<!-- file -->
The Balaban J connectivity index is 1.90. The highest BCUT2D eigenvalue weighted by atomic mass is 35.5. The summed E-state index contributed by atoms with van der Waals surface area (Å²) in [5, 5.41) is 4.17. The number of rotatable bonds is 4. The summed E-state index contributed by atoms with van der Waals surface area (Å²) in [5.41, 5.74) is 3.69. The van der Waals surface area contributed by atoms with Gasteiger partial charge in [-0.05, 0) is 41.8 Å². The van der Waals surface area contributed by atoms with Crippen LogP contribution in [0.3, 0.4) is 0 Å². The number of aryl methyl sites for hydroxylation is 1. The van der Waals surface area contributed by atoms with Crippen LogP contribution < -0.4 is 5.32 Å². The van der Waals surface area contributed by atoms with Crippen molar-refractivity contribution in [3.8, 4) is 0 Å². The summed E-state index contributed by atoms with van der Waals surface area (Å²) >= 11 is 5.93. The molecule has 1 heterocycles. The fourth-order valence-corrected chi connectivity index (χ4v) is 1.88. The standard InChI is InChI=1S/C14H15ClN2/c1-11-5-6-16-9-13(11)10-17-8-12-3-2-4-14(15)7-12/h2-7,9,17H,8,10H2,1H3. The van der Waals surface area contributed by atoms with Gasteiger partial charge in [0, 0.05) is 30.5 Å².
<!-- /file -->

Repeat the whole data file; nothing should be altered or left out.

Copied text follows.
The Balaban J connectivity index is 1.90. The highest BCUT2D eigenvalue weighted by atomic mass is 35.5. The summed E-state index contributed by atoms with van der Waals surface area (Å²) in [5, 5.41) is 4.17. The number of rotatable bonds is 4. The summed E-state index contributed by atoms with van der Waals surface area (Å²) in [5.41, 5.74) is 3.69. The van der Waals surface area contributed by atoms with Gasteiger partial charge in [-0.05, 0) is 41.8 Å². The van der Waals surface area contributed by atoms with Crippen LogP contribution in [0.3, 0.4) is 0 Å². The number of aryl methyl sites for hydroxylation is 1. The van der Waals surface area contributed by atoms with Crippen LogP contribution < -0.4 is 5.32 Å². The van der Waals surface area contributed by atoms with Crippen molar-refractivity contribution in [3.8, 4) is 0 Å². The summed E-state index contributed by atoms with van der Waals surface area (Å²) >= 11 is 5.93. The molecule has 1 heterocycles. The fourth-order valence-corrected chi connectivity index (χ4v) is 1.88. The standard InChI is InChI=1S/C14H15ClN2/c1-11-5-6-16-9-13(11)10-17-8-12-3-2-4-14(15)7-12/h2-7,9,17H,8,10H2,1H3. The van der Waals surface area contributed by atoms with Gasteiger partial charge in [0, 0.05) is 30.5 Å².